Engineering E. coli–E. coli cocultures for production of muconic acid from glycerol
Author(s)Zhang, Haoran; Li, Zhengjun; Stephanopoulos, Gregory; Pereira, Brian J.
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Background cis, cis-Muconic acid is an important chemical that can be biosynthesized from simple substrates in engineered microorganisms. Recently, it has been shown that engineering microbial cocultures is an emerging and promising approach for biochemical production. In this study, we aim to explore the potential of the E. coli–E. coli coculture system to use a single renewable carbon source, glycerol, for the production of value-added product cis, cis-muconic acid. Results Two coculture engineering strategies were investigated. In the first strategy, an E. coli strain containing the complete biosynthesis pathway was co-cultivated with another E. coli strain containing only a heterologous intermediate-to-product biosynthetic pathway. In the second strategy, the upstream and downstream pathways were accommodated in two separate E. coli strains, each of which was dedicated to one portion of the biosynthesis process. Compared with the monoculture approach, both coculture engineering strategies improved the production significantly. Using a batch bioreactor, the engineered coculture achieved a 2 g/L muconic acid production with a yield of 0.1 g/g. Conclusions Our results demonstrate that coculture engineering is a viable option for producing muconic acid from glycerol. Moreover, microbial coculture systems are shown to have the potential for converting single carbon source to value-added products.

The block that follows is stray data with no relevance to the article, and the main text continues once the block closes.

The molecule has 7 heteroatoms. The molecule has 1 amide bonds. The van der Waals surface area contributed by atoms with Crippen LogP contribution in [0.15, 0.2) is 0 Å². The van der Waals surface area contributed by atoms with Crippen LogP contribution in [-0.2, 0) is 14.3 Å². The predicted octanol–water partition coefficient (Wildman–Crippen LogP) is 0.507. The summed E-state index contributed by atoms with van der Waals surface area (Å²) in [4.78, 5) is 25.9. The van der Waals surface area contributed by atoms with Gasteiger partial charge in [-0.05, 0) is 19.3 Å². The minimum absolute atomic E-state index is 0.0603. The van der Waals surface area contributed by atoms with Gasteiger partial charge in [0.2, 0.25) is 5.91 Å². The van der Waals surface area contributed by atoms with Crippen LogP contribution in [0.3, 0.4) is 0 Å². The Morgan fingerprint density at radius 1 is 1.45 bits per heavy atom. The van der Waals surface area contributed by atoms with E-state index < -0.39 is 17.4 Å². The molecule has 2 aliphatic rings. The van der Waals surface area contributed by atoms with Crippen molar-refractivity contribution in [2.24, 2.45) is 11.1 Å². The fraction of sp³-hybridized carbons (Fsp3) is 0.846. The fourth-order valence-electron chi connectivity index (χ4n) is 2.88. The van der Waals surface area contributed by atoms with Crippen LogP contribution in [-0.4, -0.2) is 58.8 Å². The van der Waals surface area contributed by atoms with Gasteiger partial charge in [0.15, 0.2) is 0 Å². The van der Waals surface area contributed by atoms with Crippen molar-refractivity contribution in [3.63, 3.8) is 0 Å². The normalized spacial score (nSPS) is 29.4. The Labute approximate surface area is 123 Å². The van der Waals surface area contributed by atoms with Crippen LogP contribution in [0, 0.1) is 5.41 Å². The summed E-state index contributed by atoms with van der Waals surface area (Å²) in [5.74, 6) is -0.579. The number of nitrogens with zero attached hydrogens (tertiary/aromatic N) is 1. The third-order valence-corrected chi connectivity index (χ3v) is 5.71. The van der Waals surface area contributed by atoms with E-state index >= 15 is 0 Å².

DepartmentMassachusetts Institute of Technology. Department of Chemical Engineering
Microbial Cell Factories
BioMed Central Ltd.
Zhang, Haoran, Zhengjun Li, Brian Pereira, and Gregory Stephanopoulos. "Engineering E. coli–E. coli cocultures for production of muconic acid from glycerol." Microbial Cell Factories. 2015 Sep 15;14(1):134.
Final published version